pushes for Net over power lines
By Beth Potter, Staff Writer
Friday, March 17, 2006
Consumers could see cheaper Internet access prices if a
government group decides to push "broadband over power line"
technology in the metro area.
With the technology, high-speed Internet service could come
from any power outlet in a house, rather than from a
telephone line or TV cable.
The Greater Metro Telecom Consortium wants to know what it
would take to bring the Internet technology to the 32
Denver-area cities it represents, said Ken Fellman, the
government group's lawyer.
"A duopoly (Qwest and Comcast) doesn't necessarily benefit
consumers, because prices are the same," Fellman said. "But
if there's a third or fourth 'pipe' into the home, it would,
from a pure economic standpoint, have more impact."
Xcel Energy would first have to upgrade its system to make
broadband available, Steve Turner, chief operating officer
at Alabama-based International Broadband Electric
Communications Inc., an Internet company that works with the
technology, told the group Thursday.
Once that was complete, customers who chose the new
technology would get a modem-like box to plug into the wall
and into their computers, he said.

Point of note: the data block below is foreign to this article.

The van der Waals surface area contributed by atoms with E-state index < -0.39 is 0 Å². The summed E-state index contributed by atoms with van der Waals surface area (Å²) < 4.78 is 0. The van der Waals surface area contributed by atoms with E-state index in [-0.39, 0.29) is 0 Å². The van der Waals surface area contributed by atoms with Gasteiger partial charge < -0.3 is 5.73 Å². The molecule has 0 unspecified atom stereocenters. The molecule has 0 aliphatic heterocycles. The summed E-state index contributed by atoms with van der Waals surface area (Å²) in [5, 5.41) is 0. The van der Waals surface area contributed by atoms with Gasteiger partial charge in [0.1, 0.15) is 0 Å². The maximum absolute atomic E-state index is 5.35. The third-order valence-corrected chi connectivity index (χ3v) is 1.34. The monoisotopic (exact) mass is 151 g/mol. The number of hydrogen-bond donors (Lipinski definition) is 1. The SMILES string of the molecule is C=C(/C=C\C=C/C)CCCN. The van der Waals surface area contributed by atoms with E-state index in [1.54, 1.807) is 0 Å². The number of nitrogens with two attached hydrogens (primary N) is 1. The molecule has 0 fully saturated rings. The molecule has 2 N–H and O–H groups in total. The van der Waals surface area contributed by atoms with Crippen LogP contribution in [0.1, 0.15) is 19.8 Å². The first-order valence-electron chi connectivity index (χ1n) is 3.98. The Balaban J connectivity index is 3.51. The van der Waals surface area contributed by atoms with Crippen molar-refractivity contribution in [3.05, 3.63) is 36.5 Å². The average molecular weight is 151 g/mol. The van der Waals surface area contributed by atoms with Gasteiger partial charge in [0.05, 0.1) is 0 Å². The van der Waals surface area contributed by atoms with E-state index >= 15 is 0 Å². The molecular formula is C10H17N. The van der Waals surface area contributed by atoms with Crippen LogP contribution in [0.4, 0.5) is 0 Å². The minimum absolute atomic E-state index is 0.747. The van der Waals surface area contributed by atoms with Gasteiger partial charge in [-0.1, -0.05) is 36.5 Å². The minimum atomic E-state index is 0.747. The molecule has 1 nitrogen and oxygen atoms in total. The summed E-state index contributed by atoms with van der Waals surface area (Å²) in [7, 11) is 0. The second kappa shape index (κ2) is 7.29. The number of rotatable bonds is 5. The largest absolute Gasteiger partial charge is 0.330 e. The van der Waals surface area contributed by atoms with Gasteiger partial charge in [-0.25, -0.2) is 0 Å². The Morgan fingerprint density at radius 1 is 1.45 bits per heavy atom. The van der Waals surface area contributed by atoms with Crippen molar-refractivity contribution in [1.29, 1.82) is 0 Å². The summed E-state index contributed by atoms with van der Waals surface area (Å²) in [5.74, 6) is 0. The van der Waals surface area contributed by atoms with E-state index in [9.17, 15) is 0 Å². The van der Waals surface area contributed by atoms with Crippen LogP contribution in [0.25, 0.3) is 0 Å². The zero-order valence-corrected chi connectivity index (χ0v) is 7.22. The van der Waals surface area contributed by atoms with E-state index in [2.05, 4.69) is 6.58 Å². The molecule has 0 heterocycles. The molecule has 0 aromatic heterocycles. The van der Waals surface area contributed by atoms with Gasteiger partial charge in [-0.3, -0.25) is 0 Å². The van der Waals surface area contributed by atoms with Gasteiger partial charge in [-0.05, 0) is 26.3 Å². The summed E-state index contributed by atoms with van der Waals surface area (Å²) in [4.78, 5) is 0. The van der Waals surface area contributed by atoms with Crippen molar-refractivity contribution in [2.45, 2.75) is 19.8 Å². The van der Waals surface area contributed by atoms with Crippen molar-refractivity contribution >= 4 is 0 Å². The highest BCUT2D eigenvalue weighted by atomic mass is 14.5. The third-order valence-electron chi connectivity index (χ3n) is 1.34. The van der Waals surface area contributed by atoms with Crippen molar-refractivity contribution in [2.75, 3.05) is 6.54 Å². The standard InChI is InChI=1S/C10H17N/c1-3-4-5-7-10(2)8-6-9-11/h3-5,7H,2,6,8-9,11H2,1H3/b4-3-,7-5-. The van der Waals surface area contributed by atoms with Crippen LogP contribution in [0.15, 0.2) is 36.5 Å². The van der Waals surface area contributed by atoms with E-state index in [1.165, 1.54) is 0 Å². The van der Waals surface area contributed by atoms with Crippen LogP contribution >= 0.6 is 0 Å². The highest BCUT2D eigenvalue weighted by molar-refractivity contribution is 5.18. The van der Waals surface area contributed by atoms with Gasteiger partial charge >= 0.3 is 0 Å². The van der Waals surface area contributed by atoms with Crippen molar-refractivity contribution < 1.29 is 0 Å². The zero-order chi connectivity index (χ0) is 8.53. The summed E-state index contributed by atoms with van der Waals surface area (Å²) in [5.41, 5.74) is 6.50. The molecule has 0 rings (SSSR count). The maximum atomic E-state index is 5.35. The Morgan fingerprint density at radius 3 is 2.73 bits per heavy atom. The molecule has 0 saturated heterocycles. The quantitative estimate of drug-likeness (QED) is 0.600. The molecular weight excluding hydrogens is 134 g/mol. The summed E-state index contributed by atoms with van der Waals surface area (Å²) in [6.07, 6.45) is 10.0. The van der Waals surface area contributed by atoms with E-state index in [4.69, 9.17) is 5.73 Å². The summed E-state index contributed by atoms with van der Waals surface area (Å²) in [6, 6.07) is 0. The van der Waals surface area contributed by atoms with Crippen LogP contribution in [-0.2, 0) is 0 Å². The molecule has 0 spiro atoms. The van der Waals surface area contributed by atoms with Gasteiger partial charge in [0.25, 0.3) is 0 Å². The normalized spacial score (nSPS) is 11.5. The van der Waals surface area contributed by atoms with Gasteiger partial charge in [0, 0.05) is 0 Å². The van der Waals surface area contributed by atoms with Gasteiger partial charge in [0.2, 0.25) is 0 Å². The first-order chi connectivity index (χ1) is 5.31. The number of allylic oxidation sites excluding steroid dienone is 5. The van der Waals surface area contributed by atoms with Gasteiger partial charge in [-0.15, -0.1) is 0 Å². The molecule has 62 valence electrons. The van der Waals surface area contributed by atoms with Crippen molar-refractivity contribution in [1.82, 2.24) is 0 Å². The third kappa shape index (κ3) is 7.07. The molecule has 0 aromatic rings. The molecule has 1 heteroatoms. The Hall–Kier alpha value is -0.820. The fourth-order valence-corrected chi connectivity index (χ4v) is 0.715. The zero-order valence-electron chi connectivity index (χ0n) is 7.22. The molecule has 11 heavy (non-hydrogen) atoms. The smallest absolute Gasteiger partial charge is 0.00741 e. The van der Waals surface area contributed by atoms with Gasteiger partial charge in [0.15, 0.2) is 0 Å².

Xcel Energy doesn't "anticipate doing anything with the
broadband-over-power-line arena," said Tom Henley, an Xcel
spokesman. He declined to speculate on what Xcel would do
if asked by government officials to invest in the new
Xcel looked into the broadband power line technology 10
years ago and decided it was too expensive and not stable
enough, Henley said.
Consumers currently choose Internet service from telephone
company Qwest, cable company Comcast Corp. or other Internet
Both Qwest and Comcast have said they welcome competition.
Comcast has spent more than $400 million locally on
infrastructure in recent years so it can offer new products
and services, said Cindy Parsons, Comcast spokeswoman.
In Texas, TXU Electric Delivery power company plans to offer
the electric-line Internet service to about 2 million
customers in Dallas later this year. Power companies in
Georgia and Virginia also offer it for about $25 per month
in test markets.
TXU expects to spend about $150 million on its pilot
project, according to industry reports.
"If power companies decide to become phone companies, it
will get interesting," Turner said. "They also want to be
the 'bundle' service provider so you don't drift off and buy
something from somebody else."
Both Qwest and Comcast sell "bundles," most often telephone,
Internet and TV, discounted and rolled into one monthly
Staff writer Beth Potter
can be reached at 303-820-1503 or